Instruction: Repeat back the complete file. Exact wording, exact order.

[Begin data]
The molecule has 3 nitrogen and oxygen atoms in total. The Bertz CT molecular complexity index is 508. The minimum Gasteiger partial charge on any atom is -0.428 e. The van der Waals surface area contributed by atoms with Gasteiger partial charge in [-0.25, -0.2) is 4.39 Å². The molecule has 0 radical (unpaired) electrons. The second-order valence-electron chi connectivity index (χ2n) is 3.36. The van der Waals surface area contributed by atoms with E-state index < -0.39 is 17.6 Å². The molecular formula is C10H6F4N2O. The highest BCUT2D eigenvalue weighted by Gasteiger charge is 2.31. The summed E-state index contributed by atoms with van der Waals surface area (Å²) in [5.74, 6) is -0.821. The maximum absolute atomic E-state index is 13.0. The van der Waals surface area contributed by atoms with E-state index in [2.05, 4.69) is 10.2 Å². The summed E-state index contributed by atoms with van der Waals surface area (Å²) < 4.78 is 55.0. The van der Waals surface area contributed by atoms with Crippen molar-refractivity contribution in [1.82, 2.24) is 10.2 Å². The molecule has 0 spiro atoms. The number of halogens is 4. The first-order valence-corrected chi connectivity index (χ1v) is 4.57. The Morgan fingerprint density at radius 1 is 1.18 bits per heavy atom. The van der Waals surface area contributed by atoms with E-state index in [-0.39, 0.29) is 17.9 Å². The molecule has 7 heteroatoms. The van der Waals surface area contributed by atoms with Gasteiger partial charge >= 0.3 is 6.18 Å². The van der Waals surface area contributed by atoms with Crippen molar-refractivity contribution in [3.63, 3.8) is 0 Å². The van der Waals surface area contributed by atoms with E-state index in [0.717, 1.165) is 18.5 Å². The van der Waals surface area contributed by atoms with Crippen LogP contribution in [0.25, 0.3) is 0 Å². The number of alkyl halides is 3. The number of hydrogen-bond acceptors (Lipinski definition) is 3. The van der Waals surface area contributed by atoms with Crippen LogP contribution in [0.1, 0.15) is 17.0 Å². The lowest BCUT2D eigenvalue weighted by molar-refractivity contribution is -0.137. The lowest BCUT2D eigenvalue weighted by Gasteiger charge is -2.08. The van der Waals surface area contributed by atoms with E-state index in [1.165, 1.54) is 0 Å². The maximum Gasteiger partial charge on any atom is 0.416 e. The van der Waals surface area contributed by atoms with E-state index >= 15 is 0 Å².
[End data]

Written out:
The molecule has 3 nitrogen and oxygen atoms in total. The Bertz CT molecular complexity index is 508. The minimum Gasteiger partial charge on any atom is -0.428 e. The van der Waals surface area contributed by atoms with Gasteiger partial charge in [-0.25, -0.2) is 4.39 Å². The molecule has 0 radical (unpaired) electrons. The second-order valence-electron chi connectivity index (χ2n) is 3.36. The van der Waals surface area contributed by atoms with E-state index < -0.39 is 17.6 Å². The molecular formula is C10H6F4N2O. The highest BCUT2D eigenvalue weighted by Gasteiger charge is 2.31. The summed E-state index contributed by atoms with van der Waals surface area (Å²) in [5.74, 6) is -0.821. The maximum absolute atomic E-state index is 13.0. The van der Waals surface area contributed by atoms with E-state index in [2.05, 4.69) is 10.2 Å². The summed E-state index contributed by atoms with van der Waals surface area (Å²) < 4.78 is 55.0. The van der Waals surface area contributed by atoms with Crippen molar-refractivity contribution in [1.82, 2.24) is 10.2 Å². The molecule has 0 spiro atoms. The number of halogens is 4. The first-order valence-corrected chi connectivity index (χ1v) is 4.57. The Morgan fingerprint density at radius 1 is 1.18 bits per heavy atom. The van der Waals surface area contributed by atoms with E-state index in [-0.39, 0.29) is 17.9 Å². The molecule has 7 heteroatoms. The van der Waals surface area contributed by atoms with Gasteiger partial charge >= 0.3 is 6.18 Å². The van der Waals surface area contributed by atoms with Crippen molar-refractivity contribution in [3.63, 3.8) is 0 Å². The van der Waals surface area contributed by atoms with E-state index in [0.717, 1.165) is 18.5 Å². The van der Waals surface area contributed by atoms with Crippen LogP contribution in [0.25, 0.3) is 0 Å². The number of alkyl halides is 3. The number of hydrogen-bond acceptors (Lipinski definition) is 3. The van der Waals surface area contributed by atoms with Crippen LogP contribution in [0.1, 0.15) is 17.0 Å². The lowest BCUT2D eigenvalue weighted by molar-refractivity contribution is -0.137. The lowest BCUT2D eigenvalue weighted by Gasteiger charge is -2.08. The van der Waals surface area contributed by atoms with E-state index in [1.165, 1.54) is 0 Å². The maximum Gasteiger partial charge on any atom is 0.416 e. The van der Waals surface area contributed by atoms with E-state index >= 15 is 0 Å².